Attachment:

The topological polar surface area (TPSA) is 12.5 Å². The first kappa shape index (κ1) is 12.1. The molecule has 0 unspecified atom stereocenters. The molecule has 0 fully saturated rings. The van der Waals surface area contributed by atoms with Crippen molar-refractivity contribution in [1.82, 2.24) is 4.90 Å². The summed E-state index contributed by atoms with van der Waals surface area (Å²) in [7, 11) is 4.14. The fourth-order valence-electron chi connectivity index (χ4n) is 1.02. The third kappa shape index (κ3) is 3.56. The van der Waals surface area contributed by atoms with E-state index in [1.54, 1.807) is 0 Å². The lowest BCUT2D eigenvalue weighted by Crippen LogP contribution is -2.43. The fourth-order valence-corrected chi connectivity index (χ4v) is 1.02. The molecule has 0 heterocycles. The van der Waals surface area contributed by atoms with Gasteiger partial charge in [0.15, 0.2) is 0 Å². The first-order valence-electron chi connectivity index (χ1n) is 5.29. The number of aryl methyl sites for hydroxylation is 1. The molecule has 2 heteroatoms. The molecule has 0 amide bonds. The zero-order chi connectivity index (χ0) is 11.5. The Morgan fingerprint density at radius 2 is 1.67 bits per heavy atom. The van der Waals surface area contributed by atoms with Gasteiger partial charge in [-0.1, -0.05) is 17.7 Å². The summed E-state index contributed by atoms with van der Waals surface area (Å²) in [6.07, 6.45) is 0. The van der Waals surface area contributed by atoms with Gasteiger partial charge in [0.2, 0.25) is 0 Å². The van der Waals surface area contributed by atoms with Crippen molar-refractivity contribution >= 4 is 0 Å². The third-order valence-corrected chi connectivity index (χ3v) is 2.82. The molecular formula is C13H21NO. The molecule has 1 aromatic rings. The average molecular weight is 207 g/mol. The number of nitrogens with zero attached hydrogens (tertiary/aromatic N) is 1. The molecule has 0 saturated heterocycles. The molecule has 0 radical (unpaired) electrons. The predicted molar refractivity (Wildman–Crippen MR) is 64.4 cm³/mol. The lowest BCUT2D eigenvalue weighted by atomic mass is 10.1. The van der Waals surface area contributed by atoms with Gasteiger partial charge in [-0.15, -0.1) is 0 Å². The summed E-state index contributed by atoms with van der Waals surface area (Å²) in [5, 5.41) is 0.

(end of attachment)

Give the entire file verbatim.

The topological polar surface area (TPSA) is 12.5 Å². The first kappa shape index (κ1) is 12.1. The molecule has 0 unspecified atom stereocenters. The molecule has 0 fully saturated rings. The van der Waals surface area contributed by atoms with Crippen molar-refractivity contribution in [1.82, 2.24) is 4.90 Å². The summed E-state index contributed by atoms with van der Waals surface area (Å²) in [7, 11) is 4.14. The fourth-order valence-electron chi connectivity index (χ4n) is 1.02. The third kappa shape index (κ3) is 3.56. The van der Waals surface area contributed by atoms with E-state index in [1.54, 1.807) is 0 Å². The lowest BCUT2D eigenvalue weighted by Crippen LogP contribution is -2.43. The fourth-order valence-corrected chi connectivity index (χ4v) is 1.02. The molecule has 0 heterocycles. The van der Waals surface area contributed by atoms with Gasteiger partial charge in [0.15, 0.2) is 0 Å². The first-order valence-electron chi connectivity index (χ1n) is 5.29. The number of aryl methyl sites for hydroxylation is 1. The molecule has 2 heteroatoms. The molecule has 0 amide bonds. The zero-order chi connectivity index (χ0) is 11.5. The Morgan fingerprint density at radius 2 is 1.67 bits per heavy atom. The van der Waals surface area contributed by atoms with Gasteiger partial charge in [-0.1, -0.05) is 17.7 Å². The summed E-state index contributed by atoms with van der Waals surface area (Å²) in [6.07, 6.45) is 0. The van der Waals surface area contributed by atoms with Gasteiger partial charge in [0.2, 0.25) is 0 Å². The van der Waals surface area contributed by atoms with Crippen molar-refractivity contribution >= 4 is 0 Å². The third-order valence-corrected chi connectivity index (χ3v) is 2.82. The molecular formula is C13H21NO. The molecule has 1 aromatic rings. The average molecular weight is 207 g/mol. The number of nitrogens with zero attached hydrogens (tertiary/aromatic N) is 1. The molecule has 0 saturated heterocycles. The molecule has 0 radical (unpaired) electrons. The predicted molar refractivity (Wildman–Crippen MR) is 64.4 cm³/mol. The lowest BCUT2D eigenvalue weighted by atomic mass is 10.1. The van der Waals surface area contributed by atoms with Gasteiger partial charge in [-0.15, -0.1) is 0 Å². The summed E-state index contributed by atoms with van der Waals surface area (Å²) in [5, 5.41) is 0.